1 1 1 þ þ 6 RA RB RC 6 4 1 RC
32 3 2 3 1 Va =RA V1 76 7 6 7 RC 76 7 ¼ 6 7 5 1 1 1 54 5 4 þ þ V2 Vb =RE RC RD RE
Note the symmetry of the coeﬃcient matrix. The 1,1-element contains the sum of the reciprocals of all resistances connected to note 1; the 2,2-element contains the sum of the reciprocals of all resistances connected to node 2. The 1,2- and 2,1-elements are each equal to the negative of the sum of the reciprocals of the resistances of all branches joining nodes 1 and 2. (There is just one such branch in the present circuit.) On the right-hand side, the current matrix contains Va =RA and Vb =RE , the driving currents. Both these terms are taken positive because they both drive a current into a node. Further discussion of the elements in the matrix representation of the node voltage equations is given in Chapter 9, where the networks are treated in the sinusoidal steady state. EXAMPLE 4.5 Solve the circuit of Example 4.2 using the node voltage method. The circuit is redrawn in Fig. 4-5. With two principal nodes, only one equation is required. currents are all directed out of the upper node and the bottom node is the reference,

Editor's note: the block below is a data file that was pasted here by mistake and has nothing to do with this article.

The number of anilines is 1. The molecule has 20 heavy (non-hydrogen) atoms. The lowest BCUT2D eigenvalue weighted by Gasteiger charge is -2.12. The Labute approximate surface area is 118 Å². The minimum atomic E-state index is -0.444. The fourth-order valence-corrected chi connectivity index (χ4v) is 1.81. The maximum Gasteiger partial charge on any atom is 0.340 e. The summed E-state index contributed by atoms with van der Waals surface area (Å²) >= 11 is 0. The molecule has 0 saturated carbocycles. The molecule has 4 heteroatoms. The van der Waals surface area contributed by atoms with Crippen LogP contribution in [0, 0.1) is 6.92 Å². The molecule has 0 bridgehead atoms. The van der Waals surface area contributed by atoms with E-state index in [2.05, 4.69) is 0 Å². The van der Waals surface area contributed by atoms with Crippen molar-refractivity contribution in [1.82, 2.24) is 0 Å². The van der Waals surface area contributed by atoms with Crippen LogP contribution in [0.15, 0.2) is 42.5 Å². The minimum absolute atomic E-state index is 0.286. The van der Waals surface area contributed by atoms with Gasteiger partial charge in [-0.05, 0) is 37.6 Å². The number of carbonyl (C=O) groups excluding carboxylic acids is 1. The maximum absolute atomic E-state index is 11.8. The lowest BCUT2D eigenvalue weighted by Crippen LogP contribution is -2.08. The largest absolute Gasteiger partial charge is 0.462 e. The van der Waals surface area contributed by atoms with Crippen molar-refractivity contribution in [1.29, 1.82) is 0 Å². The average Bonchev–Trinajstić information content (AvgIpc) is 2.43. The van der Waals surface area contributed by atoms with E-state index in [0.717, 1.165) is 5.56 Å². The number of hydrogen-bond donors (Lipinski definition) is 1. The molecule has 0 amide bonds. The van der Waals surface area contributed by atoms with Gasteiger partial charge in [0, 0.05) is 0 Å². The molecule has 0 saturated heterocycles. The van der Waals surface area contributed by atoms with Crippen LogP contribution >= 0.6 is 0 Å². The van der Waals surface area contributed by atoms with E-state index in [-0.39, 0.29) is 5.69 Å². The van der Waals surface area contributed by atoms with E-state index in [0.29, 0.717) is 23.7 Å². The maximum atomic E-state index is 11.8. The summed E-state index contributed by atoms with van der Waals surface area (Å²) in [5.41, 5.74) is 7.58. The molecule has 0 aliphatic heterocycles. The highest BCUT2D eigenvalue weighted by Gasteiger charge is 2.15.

V1 20 V1 V1 8 þ ¼0 þ 5 2 10 from which V1 ¼ 10 V. Then, I1 ¼ ð10 20Þ=5 ¼ 2 A (the negative sign indicates that current I1 ﬂows into node 1); I2 ¼ ð10 8Þ=2 ¼ 1 A; I3 ¼ 10=10 ¼ 1 A. Current I3 in Example 4.2 is shown dotted.
INPUT AND OUTPUT RESISTANCES
In single-source networks, the input or driving-point resistance is often of interest. Such a network is suggested in Fig. 4-6, where the driving voltage has been designated as V1 and the corresponding current as I1 . Since the only source is V1 , the equation for I1 is [see (7) of Example 4.4]: 11 I1 ¼ V1 R The input resistance is the ratio of V1 to I1 : Rinput;1 ¼
The reader should verify that R =11 actually carries the units . A voltage source applied to a passive network results in voltages between all nodes of the network. An external resistor connected between two nodes will draw current from the network and in general will reduce the voltage between those nodes. This is due to the voltage across the output resistance (see